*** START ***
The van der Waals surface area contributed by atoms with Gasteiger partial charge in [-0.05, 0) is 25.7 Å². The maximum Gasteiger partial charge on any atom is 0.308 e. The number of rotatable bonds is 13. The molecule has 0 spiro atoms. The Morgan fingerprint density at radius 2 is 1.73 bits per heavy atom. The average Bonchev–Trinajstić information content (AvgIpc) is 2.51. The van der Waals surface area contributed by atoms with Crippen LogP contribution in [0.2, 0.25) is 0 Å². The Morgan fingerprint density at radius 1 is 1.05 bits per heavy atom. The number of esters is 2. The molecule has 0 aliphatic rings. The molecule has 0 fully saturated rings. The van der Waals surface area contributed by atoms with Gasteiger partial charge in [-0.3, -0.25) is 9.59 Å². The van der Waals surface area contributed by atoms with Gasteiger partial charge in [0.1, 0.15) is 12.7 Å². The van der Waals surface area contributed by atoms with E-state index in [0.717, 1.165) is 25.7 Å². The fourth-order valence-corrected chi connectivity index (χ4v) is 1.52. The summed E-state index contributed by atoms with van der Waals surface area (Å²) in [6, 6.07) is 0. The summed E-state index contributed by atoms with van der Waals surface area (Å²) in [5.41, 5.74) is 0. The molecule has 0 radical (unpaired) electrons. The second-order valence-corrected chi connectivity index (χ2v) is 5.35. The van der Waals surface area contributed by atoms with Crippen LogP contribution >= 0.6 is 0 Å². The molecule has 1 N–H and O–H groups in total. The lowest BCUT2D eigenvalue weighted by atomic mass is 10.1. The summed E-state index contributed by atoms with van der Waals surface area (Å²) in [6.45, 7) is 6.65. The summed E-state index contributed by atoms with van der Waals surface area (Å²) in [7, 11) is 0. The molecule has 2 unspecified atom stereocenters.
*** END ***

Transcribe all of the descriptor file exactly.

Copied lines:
The van der Waals surface area contributed by atoms with Gasteiger partial charge in [-0.05, 0) is 25.7 Å². The maximum Gasteiger partial charge on any atom is 0.308 e. The number of rotatable bonds is 13. The molecule has 0 spiro atoms. The Morgan fingerprint density at radius 2 is 1.73 bits per heavy atom. The average Bonchev–Trinajstić information content (AvgIpc) is 2.51. The van der Waals surface area contributed by atoms with Crippen LogP contribution in [0.2, 0.25) is 0 Å². The Morgan fingerprint density at radius 1 is 1.05 bits per heavy atom. The number of esters is 2. The molecule has 0 aliphatic rings. The molecule has 0 fully saturated rings. The van der Waals surface area contributed by atoms with Gasteiger partial charge in [-0.3, -0.25) is 9.59 Å². The van der Waals surface area contributed by atoms with Gasteiger partial charge in [0.1, 0.15) is 12.7 Å². The van der Waals surface area contributed by atoms with E-state index in [0.717, 1.165) is 25.7 Å². The fourth-order valence-corrected chi connectivity index (χ4v) is 1.52. The summed E-state index contributed by atoms with van der Waals surface area (Å²) in [6, 6.07) is 0. The summed E-state index contributed by atoms with van der Waals surface area (Å²) in [5.41, 5.74) is 0. The molecule has 0 radical (unpaired) electrons. The second-order valence-corrected chi connectivity index (χ2v) is 5.35. The van der Waals surface area contributed by atoms with Crippen LogP contribution >= 0.6 is 0 Å². The molecule has 1 N–H and O–H groups in total. The lowest BCUT2D eigenvalue weighted by atomic mass is 10.1. The summed E-state index contributed by atoms with van der Waals surface area (Å²) in [6.45, 7) is 6.65. The summed E-state index contributed by atoms with van der Waals surface area (Å²) in [7, 11) is 0. The molecule has 2 unspecified atom stereocenters.